**Field Theory Seminar**

**James
T. Wheeler: **

** Classical
mechanics in biconformal space**

** Scalar
and spinor wave equations in biconformal space**

December
2-4, 2009

**Classical mechanics**

**Physical interpretation of the Weyl vector**

The Weyl
vector is the gauge vector associated with dilatations. Gauge transformations
change it by a gradient. We are interested in possible physical interpretations
of this gauge vector.

H. Weyl
proposed a physical model in which the Weyl vector is
identified with the vector potential. However, this means that atoms traversing
different paths, such that the two paths enclose non-vanishing electromagnetic
flux, will show a measurable difference in physical size. This would lead to a
broadening of atomic spectral lines far beyond what is actually seen.

Another possible physical
interpretation is as the Lagrange density for a particle. Here, too, we expect
a change by a gradient to have no physical effect. We explore this model.

**Relating the Weyl
vector to the physical variables**

In the biconformal gauging of the
conformal group, the base manifold has symplectic structure, so we may
interpret the solution in terms of canonically conjugate coordinates, (x,y). Gravitational theory on this space gives a unique
solution for the form of the Weyl vector, w = - y_{a} dx^{a}.

Two issues arise.

First, the units are wrong. The
coordinate y_{a} has geometric units of
inverse length, while the physical momentum has units of momentum. This is
easily fixed by supposing that the reduced Planck constant connects momentum
and inverse length, in the same way that, in spacetime, the speed of light
connects physical units of time with geometric units of length.

Second, the sign is reversed. The
spacetime metric, together with the definition of momentum as proportional to
the tangent vector to a spacetime curve, tells us that the metric for momentum
is the Minkowski metric. However, the Killing metric for the conformal group
induces an inner product on the y_{a}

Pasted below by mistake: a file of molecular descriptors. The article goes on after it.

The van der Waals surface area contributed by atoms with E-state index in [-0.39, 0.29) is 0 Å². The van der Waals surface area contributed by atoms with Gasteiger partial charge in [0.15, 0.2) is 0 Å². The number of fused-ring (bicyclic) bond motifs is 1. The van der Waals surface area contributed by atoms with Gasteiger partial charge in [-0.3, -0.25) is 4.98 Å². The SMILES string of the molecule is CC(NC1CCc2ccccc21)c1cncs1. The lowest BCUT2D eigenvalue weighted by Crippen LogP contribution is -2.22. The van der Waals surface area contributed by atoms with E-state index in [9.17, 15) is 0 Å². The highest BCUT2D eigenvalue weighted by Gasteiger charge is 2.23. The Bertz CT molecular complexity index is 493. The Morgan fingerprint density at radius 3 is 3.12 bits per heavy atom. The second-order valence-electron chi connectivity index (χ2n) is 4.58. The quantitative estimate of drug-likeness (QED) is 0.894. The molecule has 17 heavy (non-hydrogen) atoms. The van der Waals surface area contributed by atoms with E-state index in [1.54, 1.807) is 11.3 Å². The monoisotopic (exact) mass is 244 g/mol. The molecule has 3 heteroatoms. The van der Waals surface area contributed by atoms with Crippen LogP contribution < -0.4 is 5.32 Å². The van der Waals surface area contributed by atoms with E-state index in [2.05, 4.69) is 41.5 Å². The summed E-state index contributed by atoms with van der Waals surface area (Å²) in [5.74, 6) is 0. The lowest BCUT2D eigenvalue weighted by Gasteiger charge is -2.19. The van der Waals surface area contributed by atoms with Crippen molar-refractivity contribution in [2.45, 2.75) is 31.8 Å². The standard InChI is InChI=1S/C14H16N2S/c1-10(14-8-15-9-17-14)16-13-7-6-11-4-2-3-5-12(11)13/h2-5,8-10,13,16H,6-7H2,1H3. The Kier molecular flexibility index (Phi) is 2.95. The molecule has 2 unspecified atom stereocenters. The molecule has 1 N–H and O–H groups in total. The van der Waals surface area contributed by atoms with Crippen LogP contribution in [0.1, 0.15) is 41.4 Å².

subspace that has the opposite sign. The relationship between y_{a} and p_{a} must therefore also include
an imaginary unit.

**Hamiltonian mechanics**

The Newtonian assumption of
universal time now leads to Hamiltonian mechanics.

Since we cannot vary the assumed ÒuniversalÓ
time, the canonical Poisson brackets put constraints on p_{0},
requiring it to be dependent upon the remaining phase space variables. Varying
the integral of the Weyl vector with respect to the
independent variables leads immediately to HamiltonÕs equations.

HamiltonÕs principal function is
found by evaluating the action on the solution curves. On this restricted set
of curves, the action is a *function*, not a *functional*. This means that on this restricted class of curves, the
integral around closed loops vanishes. As a result, no physical size change
occurs between any two particles following solutions to HamiltonÕs equations.

**Spinors**** and the scalar wave equation**

From
the solution for flat biconformal space, together with the induced Killing
metric, we can write the line element and scalar wave equation on biconformal
space. We try a 1-parameter separation ansatz for its
solution

Now,
how do we choose alpha? It is tempting to choose it to cancel the two
non-quadratic terms. However, remembering that the y-subspace has metric h_{ab}, we can choose a to give the usual wave
equation on this subspace. This choice leaves a constant term, so we have a
Klein-Gordon type equation.

When
we write the simplest Dirac equation, and ask for it to square to ÒtheÓ wave
equation, we find there is necessarily a scalar curvature term. Normally, such
a term is associated with the conformal wave equation, but the factor here is
not correct for the conformal case, and no mention is made of conformal
symmetry.